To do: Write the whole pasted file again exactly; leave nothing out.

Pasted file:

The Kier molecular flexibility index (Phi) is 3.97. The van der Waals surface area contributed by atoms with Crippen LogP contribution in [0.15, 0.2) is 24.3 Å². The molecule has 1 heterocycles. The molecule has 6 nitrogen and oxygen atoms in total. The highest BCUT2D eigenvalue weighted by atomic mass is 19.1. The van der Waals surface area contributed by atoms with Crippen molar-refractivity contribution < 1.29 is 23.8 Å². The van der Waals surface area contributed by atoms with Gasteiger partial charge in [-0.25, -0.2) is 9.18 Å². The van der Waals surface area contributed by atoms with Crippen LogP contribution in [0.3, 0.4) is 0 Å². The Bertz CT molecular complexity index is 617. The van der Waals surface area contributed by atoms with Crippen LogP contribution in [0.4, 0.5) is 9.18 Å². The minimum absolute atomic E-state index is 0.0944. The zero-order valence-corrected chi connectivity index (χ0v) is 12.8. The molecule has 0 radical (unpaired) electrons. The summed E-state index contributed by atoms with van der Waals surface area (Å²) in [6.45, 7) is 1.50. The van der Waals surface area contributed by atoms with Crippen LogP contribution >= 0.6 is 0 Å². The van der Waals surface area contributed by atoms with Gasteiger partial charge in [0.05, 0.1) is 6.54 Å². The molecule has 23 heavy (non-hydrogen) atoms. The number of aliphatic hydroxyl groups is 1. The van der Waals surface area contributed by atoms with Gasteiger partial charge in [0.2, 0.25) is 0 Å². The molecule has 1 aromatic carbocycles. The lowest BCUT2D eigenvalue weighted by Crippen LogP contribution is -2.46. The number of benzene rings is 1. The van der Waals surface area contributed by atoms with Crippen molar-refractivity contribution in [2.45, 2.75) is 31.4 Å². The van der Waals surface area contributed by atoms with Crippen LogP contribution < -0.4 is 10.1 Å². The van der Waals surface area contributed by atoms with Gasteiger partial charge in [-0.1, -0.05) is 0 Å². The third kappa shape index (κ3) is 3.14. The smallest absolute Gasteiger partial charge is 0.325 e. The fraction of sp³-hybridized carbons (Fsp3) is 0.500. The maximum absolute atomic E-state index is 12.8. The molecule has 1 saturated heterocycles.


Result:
The Kier molecular flexibility index (Phi) is 3.97. The van der Waals surface area contributed by atoms with Crippen LogP contribution in [0.15, 0.2) is 24.3 Å². The molecule has 1 heterocycles. The molecule has 6 nitrogen and oxygen atoms in total. The highest BCUT2D eigenvalue weighted by atomic mass is 19.1. The van der Waals surface area contributed by atoms with Crippen molar-refractivity contribution < 1.29 is 23.8 Å². The van der Waals surface area contributed by atoms with Gasteiger partial charge in [-0.25, -0.2) is 9.18 Å². The van der Waals surface area contributed by atoms with Crippen LogP contribution in [0.3, 0.4) is 0 Å². The Bertz CT molecular complexity index is 617. The van der Waals surface area contributed by atoms with Crippen LogP contribution in [0.4, 0.5) is 9.18 Å². The minimum absolute atomic E-state index is 0.0944. The zero-order valence-corrected chi connectivity index (χ0v) is 12.8. The molecule has 0 radical (unpaired) electrons. The summed E-state index contributed by atoms with van der Waals surface area (Å²) in [6.45, 7) is 1.50. The van der Waals surface area contributed by atoms with Crippen LogP contribution >= 0.6 is 0 Å². The van der Waals surface area contributed by atoms with Gasteiger partial charge in [0.05, 0.1) is 6.54 Å². The molecule has 23 heavy (non-hydrogen) atoms. The number of aliphatic hydroxyl groups is 1. The van der Waals surface area contributed by atoms with Gasteiger partial charge in [0.2, 0.25) is 0 Å². The molecule has 1 aromatic carbocycles. The lowest BCUT2D eigenvalue weighted by Crippen LogP contribution is -2.46. The number of benzene rings is 1. The van der Waals surface area contributed by atoms with Crippen molar-refractivity contribution in [2.45, 2.75) is 31.4 Å². The van der Waals surface area contributed by atoms with Crippen LogP contribution < -0.4 is 10.1 Å². The van der Waals surface area contributed by atoms with Gasteiger partial charge in [-0.1, -0.05) is 0 Å². The third kappa shape index (κ3) is 3.14. The smallest absolute Gasteiger partial charge is 0.325 e. The fraction of sp³-hybridized carbons (Fsp3) is 0.500. The maximum absolute atomic E-state index is 12.8. The molecule has 1 saturated heterocycles.